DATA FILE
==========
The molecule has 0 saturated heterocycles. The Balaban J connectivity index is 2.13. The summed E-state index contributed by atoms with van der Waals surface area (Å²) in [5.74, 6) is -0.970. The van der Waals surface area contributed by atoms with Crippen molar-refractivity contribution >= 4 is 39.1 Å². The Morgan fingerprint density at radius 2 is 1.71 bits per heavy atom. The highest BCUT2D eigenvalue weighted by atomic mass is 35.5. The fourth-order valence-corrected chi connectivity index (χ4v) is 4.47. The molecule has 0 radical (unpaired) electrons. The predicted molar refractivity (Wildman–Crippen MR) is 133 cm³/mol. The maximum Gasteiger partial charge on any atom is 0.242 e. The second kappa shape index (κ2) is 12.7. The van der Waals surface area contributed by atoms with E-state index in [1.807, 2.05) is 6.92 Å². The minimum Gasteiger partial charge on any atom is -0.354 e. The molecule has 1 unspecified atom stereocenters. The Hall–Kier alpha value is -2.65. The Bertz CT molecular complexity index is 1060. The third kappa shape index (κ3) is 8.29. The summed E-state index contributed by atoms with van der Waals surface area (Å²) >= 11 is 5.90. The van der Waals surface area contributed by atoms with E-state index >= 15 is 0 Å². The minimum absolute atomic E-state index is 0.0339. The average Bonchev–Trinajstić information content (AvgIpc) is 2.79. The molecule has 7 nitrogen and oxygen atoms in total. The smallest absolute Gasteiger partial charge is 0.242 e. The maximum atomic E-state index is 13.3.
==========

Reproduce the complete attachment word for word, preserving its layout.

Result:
The molecule has 0 saturated heterocycles. The Balaban J connectivity index is 2.13. The summed E-state index contributed by atoms with van der Waals surface area (Å²) in [5.74, 6) is -0.970. The van der Waals surface area contributed by atoms with Crippen molar-refractivity contribution >= 4 is 39.1 Å². The Morgan fingerprint density at radius 2 is 1.71 bits per heavy atom. The highest BCUT2D eigenvalue weighted by atomic mass is 35.5. The fourth-order valence-corrected chi connectivity index (χ4v) is 4.47. The molecule has 0 radical (unpaired) electrons. The predicted molar refractivity (Wildman–Crippen MR) is 133 cm³/mol. The maximum Gasteiger partial charge on any atom is 0.242 e. The second kappa shape index (κ2) is 12.7. The van der Waals surface area contributed by atoms with E-state index in [1.807, 2.05) is 6.92 Å². The minimum Gasteiger partial charge on any atom is -0.354 e. The molecule has 1 unspecified atom stereocenters. The Hall–Kier alpha value is -2.65. The Bertz CT molecular complexity index is 1060. The third kappa shape index (κ3) is 8.29. The summed E-state index contributed by atoms with van der Waals surface area (Å²) >= 11 is 5.90. The van der Waals surface area contributed by atoms with E-state index >= 15 is 0 Å². The minimum absolute atomic E-state index is 0.0339. The average Bonchev–Trinajstić information content (AvgIpc) is 2.79. The molecule has 7 nitrogen and oxygen atoms in total. The smallest absolute Gasteiger partial charge is 0.242 e. The maximum atomic E-state index is 13.3.